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Is Mapping Your Job?
'ello 'ello,

im just asking here if you have a job in game devlopment, and if so did mapping[or etc.] for quake or other games help[ed] you with getting that job, or smething of the like?

thnks, in adv.
[there is a similar thread at inside3d for coding, just fyi]
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Been working as a gameplay/level designer for nearly four years now.

I managed to get the job on the basis of my Quake levels, and some unreleased Doom3 work, but my professional experience as a programmer was also a plus.

I've been Assistant Lead Designer on my team for about a year now, but my role also spills over into project management.

I'd say the salary is fairly decent, but for me it's more about doing professionally what I would otherwise have been doing anyway as a hobby. 
No, mapping is not my job but iy can be real intresting for me entering in game development maybe like level designer :) 
i'd like to look into it some day. i just don't really have enough of a portfolio at the moment, and two massive quake projects to finish up before i try any other game out... 
Can You 
Link to the thread on inside3d, please? 
only after i posted it and other people replied did i realize the title was too misleading as it did not get right down to business (lit-tral'y) 
Not for long... anyone hiring? Yeah... I know the answer to that these days. 
Mr Fribbles, I dunno if you get the Gamasutra news letter but it seems a lot more people are hiring than you might think. Kind of interesting to peruse all those jobs. 
"Not for long... anyone hiring? Yeah... I know the answer to that these days."

We are. Always. Seriously. 
If I win Euromilions I will hire you all to make a huge project of Quake during summer in Portugal near the beach :) 
Thanks for the encouragement guys. I guess I just have an overly cynical outlook since the local industry is going down the toilet. 
The Industry 
Is quicksand. 
My real job sucks and leaves very little time for anything else. 
Having a non self-satisfying job is a nightmare for me.... If I start back-pedaling when I go to the office in the morning, then I am starting considering to change of job... but nowadays it is quite difficult to find a job, and I nonethemess hav to fill my fridge... so... let's wait for the economic crisis end... :P 
i suppose that it sounds ridiculous, but anyone of you tried to make your own business at least in making just art-house games? or does it sound too unreal for your countries? 
it's something i've considered doing for a long time...

I think one of the issue is that if you want to make money as an indie dev, you have to cater to the same mainstream gamer tastes that big-budget games cater to, which means you're not as creatively unfettered as you could be if you were doing it as a hobby, with no profit motive.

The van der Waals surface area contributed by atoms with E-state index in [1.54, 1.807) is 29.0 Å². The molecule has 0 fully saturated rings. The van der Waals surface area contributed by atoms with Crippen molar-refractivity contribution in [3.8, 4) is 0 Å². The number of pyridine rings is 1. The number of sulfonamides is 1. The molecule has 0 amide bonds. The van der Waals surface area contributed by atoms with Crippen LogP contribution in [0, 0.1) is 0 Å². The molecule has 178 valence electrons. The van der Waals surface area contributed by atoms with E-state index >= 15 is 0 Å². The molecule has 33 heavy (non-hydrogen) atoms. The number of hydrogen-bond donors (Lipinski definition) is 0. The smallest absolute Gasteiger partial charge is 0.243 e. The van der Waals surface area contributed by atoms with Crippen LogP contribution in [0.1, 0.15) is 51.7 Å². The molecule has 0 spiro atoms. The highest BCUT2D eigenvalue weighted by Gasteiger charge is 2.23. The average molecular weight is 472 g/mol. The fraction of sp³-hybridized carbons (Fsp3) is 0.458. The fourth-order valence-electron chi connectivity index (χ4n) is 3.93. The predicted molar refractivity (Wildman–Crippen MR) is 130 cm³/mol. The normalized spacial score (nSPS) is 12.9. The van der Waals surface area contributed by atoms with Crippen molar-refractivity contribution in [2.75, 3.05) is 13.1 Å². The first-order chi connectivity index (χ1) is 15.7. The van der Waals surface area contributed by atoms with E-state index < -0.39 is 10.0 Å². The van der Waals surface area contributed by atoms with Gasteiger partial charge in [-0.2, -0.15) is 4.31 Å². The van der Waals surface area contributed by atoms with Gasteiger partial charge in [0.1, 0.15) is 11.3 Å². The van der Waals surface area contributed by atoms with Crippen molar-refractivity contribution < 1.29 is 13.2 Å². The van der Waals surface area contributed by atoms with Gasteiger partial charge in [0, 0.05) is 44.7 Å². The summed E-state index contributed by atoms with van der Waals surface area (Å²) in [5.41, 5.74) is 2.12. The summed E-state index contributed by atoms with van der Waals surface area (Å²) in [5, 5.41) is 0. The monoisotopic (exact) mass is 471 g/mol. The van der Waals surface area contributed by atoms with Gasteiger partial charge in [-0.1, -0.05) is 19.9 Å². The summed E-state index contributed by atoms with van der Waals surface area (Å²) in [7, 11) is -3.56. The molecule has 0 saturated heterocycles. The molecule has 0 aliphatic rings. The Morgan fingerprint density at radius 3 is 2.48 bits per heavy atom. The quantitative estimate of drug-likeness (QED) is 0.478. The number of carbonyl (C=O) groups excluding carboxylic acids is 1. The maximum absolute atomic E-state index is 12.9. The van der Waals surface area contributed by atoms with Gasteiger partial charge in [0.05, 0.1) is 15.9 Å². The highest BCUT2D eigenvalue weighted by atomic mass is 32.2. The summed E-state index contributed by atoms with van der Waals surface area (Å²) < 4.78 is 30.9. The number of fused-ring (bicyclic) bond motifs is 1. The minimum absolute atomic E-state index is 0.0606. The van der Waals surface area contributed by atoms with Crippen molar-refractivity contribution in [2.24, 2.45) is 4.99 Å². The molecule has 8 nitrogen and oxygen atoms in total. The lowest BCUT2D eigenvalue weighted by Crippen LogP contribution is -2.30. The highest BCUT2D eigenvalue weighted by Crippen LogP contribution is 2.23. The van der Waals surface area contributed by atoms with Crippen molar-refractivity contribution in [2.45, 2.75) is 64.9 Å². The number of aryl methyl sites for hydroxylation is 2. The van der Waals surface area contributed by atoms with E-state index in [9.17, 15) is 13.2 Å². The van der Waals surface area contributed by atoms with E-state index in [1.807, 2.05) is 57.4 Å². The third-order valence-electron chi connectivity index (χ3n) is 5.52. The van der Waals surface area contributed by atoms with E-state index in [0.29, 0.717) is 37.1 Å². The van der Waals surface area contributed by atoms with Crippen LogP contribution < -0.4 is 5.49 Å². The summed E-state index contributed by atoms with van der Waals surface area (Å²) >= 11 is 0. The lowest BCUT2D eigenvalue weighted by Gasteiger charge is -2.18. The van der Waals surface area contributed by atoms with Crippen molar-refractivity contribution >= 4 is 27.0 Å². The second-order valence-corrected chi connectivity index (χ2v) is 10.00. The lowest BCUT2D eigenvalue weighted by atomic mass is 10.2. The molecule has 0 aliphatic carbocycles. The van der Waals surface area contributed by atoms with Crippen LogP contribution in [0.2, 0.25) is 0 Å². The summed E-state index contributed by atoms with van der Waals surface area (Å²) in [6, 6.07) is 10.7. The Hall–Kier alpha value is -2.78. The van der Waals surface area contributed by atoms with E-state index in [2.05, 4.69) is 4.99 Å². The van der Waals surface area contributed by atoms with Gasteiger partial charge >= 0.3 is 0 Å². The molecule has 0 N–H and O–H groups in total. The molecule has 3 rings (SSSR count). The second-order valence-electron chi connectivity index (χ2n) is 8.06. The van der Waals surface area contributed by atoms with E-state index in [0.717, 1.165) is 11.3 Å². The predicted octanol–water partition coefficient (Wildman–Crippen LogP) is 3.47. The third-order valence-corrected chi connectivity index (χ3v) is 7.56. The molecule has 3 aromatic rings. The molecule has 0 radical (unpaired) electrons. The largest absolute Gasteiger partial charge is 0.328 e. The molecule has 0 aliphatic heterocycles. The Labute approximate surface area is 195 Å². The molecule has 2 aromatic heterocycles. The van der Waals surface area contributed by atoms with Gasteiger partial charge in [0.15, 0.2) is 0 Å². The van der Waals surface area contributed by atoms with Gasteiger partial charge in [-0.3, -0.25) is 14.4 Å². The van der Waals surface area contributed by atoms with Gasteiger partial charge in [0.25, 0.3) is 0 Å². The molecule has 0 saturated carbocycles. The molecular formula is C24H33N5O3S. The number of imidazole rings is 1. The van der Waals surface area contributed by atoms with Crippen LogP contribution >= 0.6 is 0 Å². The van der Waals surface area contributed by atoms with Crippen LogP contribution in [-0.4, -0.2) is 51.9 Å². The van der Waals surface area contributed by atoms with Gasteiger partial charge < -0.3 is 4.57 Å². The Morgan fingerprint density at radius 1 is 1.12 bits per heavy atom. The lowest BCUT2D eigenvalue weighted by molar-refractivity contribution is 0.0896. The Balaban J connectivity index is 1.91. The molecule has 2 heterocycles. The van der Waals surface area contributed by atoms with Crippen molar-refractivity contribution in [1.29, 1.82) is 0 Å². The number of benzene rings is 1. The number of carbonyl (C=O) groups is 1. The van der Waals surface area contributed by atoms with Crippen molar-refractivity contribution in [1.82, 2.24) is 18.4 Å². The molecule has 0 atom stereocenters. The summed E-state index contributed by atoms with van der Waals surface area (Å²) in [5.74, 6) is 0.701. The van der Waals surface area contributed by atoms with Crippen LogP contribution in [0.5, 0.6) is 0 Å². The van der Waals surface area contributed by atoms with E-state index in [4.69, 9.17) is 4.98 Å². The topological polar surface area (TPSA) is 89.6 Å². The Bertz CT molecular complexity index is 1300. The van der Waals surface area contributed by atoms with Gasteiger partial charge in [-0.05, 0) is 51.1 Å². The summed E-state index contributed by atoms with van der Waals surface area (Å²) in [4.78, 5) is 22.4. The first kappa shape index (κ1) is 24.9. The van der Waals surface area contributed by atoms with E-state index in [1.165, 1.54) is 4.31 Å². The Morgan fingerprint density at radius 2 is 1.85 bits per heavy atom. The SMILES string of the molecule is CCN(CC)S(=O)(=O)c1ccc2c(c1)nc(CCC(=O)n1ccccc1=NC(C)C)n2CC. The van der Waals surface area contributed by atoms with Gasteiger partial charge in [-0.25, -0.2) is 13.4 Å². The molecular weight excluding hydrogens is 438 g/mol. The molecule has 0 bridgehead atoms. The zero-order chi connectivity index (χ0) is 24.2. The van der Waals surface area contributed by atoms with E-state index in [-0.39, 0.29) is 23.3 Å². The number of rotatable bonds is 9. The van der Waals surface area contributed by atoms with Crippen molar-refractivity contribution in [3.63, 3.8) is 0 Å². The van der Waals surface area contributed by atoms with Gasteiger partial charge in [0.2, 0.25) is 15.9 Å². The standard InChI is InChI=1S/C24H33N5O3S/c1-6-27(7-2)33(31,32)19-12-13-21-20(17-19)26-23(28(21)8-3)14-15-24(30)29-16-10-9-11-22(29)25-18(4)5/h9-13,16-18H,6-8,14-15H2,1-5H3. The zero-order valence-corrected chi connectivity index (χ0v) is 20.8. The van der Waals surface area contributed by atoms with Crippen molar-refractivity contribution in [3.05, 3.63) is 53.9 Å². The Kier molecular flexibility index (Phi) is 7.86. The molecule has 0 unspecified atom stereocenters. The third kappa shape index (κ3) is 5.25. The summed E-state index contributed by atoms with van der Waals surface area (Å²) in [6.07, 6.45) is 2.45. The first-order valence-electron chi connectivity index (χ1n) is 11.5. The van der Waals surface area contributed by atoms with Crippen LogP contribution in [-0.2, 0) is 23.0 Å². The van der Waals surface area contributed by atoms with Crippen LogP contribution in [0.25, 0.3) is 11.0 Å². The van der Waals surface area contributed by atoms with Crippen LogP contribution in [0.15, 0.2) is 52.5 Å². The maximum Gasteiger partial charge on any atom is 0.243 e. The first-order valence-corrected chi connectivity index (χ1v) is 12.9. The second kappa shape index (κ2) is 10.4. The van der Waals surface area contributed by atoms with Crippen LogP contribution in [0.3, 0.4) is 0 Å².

Metl proves you very wrong. 
I Think The Main Issue Is That 
it takes time to make a great game and to become a start-up indie dev you have to invest that time unpaid.

There was a gamasutra article I believe that showed that indies working in groups (even very small ones) made more money that those working alone. 
And Borsato Is One 
that has gone from our Quake puddle to working in the industry for years and then gone indie. 
those indie games are very popular and saw a lot of media exposition already. I think it's quite hard to get there. 
" proves you very wrong."

How does that prove him wrong? I know a bunch of guys who bought that bundle simply to support the charity - they either already had the games or weren't interested in them.

You CAN make a good living as an indie making off-beat games but it's tough. It's equal parts time, effort and luck. You will need to invest some serious time into the business and be very patient at first - success is unlikely to come quickly, so you'll need to have the resources to weather at least a year of obscurity before you get noticed. And that's assuming that you're creating games that people want to buy - many indies are mistaken in thinking that the problem is something other than their game sucks. :) 
It proves that non-mainstream gameplay ideas can very well make money. If it is through making people feel good about sending you money, it is still money. Yeah, you have to be able to think and stuff to make a successful commercial game, duh. 
If there's one thing I've learnt from amateur coding/mapping is that I couldn't (talent wise) do it for a living. Still love it and am (slightly) jealous of those who do.

Willem: have you worked on Gears? 

Yeah, I've worked on all the Gears games. 
then I am very much a 'fan of your work', love the aesthetics of those games. 
I appreciate that but it wouldn't be honest to just accept that without stating that, hey, I worked on some levels. I didn't create the meshes and every level really is a team effort. Nobody takes anything from start to finish alone. :) But glad you like the games! 
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